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I'm trying to figure out how best to write that I've been awarded for obtaining the second best (is it better to say highest?) grade|mark|score. I'm talking about the final grade|mark|score of a degree (not of a single exam), which is represented by a number instead of a letter.

So far I've been writing "Award for the second best mark", but not sure whether it's correct or may be improved.

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  • British or American English? (Or neither?)
    – user28567
    Dec 20, 2013 at 11:40
  • @snailboat Suggestion for both would be nice.
    – user29020
    Dec 20, 2013 at 11:52
  • "the second highest grade|mark|score" -- best is not relevant here: "Award for the second highest mark"
    – Kris
    Dec 20, 2013 at 13:59
  • @Kris and what's your opinion about which word fits better?
    – user29020
    Dec 20, 2013 at 14:47
  • As a side note, pipes are not used in English like that. These should be forward slashes.
    – RegDwigнt
    Dec 20, 2013 at 18:07

3 Answers 3

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"Awarded/Commended for obtaining the second highest mark."

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Award for graduating second in my class.

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I have to take a normative view here and propose that you consider the following:

If you got "the second best mark," you may want to familiarize yourself with the various ways academic success is measured at the macro level in order to select the appropriate equivalent for the person or group that is your target.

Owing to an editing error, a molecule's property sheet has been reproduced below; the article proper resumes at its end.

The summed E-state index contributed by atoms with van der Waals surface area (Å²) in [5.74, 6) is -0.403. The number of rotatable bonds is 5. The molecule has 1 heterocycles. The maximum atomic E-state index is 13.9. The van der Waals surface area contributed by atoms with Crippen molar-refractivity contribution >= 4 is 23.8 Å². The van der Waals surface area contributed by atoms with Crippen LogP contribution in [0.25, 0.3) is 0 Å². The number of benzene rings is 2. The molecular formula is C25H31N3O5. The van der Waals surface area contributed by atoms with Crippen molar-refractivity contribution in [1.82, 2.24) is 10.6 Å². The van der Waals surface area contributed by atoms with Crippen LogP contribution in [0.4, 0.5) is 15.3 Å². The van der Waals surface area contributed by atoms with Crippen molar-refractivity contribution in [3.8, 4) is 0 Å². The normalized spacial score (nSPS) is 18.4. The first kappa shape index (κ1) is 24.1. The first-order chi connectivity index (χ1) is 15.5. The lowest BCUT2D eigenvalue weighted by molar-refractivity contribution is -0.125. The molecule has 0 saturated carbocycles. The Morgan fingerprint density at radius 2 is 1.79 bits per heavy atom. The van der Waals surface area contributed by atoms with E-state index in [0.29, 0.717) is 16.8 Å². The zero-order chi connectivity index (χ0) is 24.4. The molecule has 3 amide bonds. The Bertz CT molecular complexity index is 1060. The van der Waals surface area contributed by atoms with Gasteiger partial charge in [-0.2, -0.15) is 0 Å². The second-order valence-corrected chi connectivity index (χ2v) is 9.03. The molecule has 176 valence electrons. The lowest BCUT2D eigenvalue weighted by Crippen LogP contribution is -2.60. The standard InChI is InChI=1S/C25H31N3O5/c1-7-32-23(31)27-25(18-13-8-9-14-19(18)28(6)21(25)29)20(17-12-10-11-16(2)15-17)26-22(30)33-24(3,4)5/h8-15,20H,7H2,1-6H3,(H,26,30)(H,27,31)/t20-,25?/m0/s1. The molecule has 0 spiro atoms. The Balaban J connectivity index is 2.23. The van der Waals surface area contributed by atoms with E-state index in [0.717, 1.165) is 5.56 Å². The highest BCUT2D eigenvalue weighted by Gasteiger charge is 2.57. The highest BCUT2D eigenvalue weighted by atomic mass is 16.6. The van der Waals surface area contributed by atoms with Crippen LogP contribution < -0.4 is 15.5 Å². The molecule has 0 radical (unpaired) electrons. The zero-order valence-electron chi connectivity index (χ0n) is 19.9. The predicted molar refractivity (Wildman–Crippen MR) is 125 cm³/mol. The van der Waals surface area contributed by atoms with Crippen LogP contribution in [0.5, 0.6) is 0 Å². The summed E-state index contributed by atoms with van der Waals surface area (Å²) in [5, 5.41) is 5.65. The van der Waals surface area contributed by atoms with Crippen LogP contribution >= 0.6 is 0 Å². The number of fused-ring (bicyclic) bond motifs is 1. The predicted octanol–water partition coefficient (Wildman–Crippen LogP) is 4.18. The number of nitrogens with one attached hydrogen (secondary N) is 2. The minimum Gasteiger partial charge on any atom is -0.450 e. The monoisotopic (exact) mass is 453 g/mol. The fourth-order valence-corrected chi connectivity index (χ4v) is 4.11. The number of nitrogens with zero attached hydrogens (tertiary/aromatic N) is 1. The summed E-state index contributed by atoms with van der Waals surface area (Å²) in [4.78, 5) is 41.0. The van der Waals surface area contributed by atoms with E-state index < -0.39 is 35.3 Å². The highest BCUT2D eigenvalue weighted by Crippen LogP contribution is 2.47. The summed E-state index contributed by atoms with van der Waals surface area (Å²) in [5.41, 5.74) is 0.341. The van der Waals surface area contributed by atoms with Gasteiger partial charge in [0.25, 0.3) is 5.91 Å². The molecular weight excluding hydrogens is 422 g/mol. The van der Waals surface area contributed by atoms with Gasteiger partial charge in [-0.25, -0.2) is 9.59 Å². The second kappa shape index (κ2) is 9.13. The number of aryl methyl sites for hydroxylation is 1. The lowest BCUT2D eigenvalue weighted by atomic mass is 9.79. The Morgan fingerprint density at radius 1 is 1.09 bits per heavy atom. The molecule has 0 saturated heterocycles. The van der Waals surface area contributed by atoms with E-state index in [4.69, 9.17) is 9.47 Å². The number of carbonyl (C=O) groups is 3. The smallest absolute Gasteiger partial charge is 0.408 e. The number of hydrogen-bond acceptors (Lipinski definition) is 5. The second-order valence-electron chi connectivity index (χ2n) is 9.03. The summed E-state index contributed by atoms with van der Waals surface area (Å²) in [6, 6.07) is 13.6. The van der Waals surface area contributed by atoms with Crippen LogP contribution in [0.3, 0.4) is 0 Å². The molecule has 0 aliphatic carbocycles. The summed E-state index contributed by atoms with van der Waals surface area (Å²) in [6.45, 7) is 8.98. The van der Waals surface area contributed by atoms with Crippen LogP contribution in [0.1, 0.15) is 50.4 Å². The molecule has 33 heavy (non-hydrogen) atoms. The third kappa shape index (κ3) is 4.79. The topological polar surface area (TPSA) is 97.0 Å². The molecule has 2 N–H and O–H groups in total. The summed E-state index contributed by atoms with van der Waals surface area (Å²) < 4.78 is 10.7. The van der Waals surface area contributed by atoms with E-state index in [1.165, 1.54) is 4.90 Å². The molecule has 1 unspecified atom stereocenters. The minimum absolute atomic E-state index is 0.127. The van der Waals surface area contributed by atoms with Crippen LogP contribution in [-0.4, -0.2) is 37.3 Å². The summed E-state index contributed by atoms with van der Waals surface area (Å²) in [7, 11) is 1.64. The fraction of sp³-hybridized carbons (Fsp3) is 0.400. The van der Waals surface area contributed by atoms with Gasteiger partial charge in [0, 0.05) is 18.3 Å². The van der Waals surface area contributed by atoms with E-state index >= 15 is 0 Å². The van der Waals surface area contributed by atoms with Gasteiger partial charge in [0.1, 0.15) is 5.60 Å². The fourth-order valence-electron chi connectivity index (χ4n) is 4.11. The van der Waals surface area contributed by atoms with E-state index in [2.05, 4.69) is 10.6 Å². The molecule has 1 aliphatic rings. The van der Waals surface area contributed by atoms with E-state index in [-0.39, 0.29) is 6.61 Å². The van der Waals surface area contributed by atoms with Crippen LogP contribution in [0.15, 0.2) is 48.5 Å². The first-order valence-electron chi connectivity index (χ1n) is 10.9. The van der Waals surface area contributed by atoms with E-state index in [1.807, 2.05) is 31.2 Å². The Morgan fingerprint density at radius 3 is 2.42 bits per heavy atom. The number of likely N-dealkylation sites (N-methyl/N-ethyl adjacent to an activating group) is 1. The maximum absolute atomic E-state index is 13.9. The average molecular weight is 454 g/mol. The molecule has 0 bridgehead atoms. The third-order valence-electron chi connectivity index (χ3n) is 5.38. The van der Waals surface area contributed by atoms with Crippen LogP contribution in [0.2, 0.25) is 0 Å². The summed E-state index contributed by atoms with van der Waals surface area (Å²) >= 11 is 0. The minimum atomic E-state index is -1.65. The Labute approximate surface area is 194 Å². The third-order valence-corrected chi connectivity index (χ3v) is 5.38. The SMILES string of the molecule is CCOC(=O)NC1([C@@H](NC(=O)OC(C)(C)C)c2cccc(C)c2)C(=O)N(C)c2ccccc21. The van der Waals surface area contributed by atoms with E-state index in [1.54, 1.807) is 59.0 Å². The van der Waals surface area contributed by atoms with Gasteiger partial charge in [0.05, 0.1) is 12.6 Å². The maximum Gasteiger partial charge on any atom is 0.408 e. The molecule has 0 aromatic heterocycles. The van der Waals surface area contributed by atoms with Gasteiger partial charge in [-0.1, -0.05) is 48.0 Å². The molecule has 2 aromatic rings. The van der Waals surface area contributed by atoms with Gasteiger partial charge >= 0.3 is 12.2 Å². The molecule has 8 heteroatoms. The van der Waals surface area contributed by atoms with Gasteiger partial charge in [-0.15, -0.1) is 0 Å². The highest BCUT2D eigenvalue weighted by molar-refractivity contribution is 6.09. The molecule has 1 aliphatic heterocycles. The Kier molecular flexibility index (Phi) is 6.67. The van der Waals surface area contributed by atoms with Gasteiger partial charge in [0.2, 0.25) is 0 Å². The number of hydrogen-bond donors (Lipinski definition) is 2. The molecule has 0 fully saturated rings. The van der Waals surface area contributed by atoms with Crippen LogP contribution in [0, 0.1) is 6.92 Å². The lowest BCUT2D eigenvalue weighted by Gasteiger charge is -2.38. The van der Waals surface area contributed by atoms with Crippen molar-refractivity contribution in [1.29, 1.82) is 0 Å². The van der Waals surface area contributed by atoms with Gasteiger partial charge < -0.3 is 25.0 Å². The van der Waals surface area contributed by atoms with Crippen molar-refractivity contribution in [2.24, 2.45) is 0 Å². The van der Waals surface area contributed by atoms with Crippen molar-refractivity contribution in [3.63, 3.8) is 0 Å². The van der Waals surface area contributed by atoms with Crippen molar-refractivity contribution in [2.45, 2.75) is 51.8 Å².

First there is the matter of the ordinal ranking which seems to imply to me that there is indeed someone ranked higher than you, and if this were the case then that person would be the valedictorian and you would be the salutatorian.

The second thing to that comes to mind is that there is the system of Latin honors typically labeled "cum laude, summa cum laude, and magna cum laude" or "highest honors, high honors, and honors." As far as I know they are typically offered at the undergraduate level upon completion of a program of study and appear to be based on some objective standard such such as crossing a designated overall GPA threshold and/or falling withing the top X percent for a particular grouping. This could yield the result that one year no one in the graduating class met the required GPA level for highest honors and that was an essential criteria that couldn't be salvaged by the addition of a relative criteria such as in the top 10%.

It is up to you to determine if "the second highest mark" is an term of art that has specific meaning in your academic system that goes beyond the plain meaning of the words and instead would more truthfully be represented by some sort of "plus-good" distinction analogous to the aforementioned Latin honors. I say this more to remind myself that when making an equivalent interpretation, always remember to present it on your bona fides in a way that makes sure there is no confusion that arises from it

The interesting thing is that these "honor designations" such as the Latin honor system is more of an enhancement to the degree and are structured to be presented as such. It is worth pointing out also that those whom they identify as the top two students are usually given more work as a result during graduation: Perhaps so everyone gets to witness the penalty for making everyone look bad!

These are some sources: http://en.wikipedia.org/wiki/Latin_honors http://www.utexas.edu/cola/student-affairs/Academic-Planning/Graduation/Honors.php

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  • It's your first example. There is only one guy with a mark higher than mine.
    – user29020
    Dec 20, 2013 at 19:36

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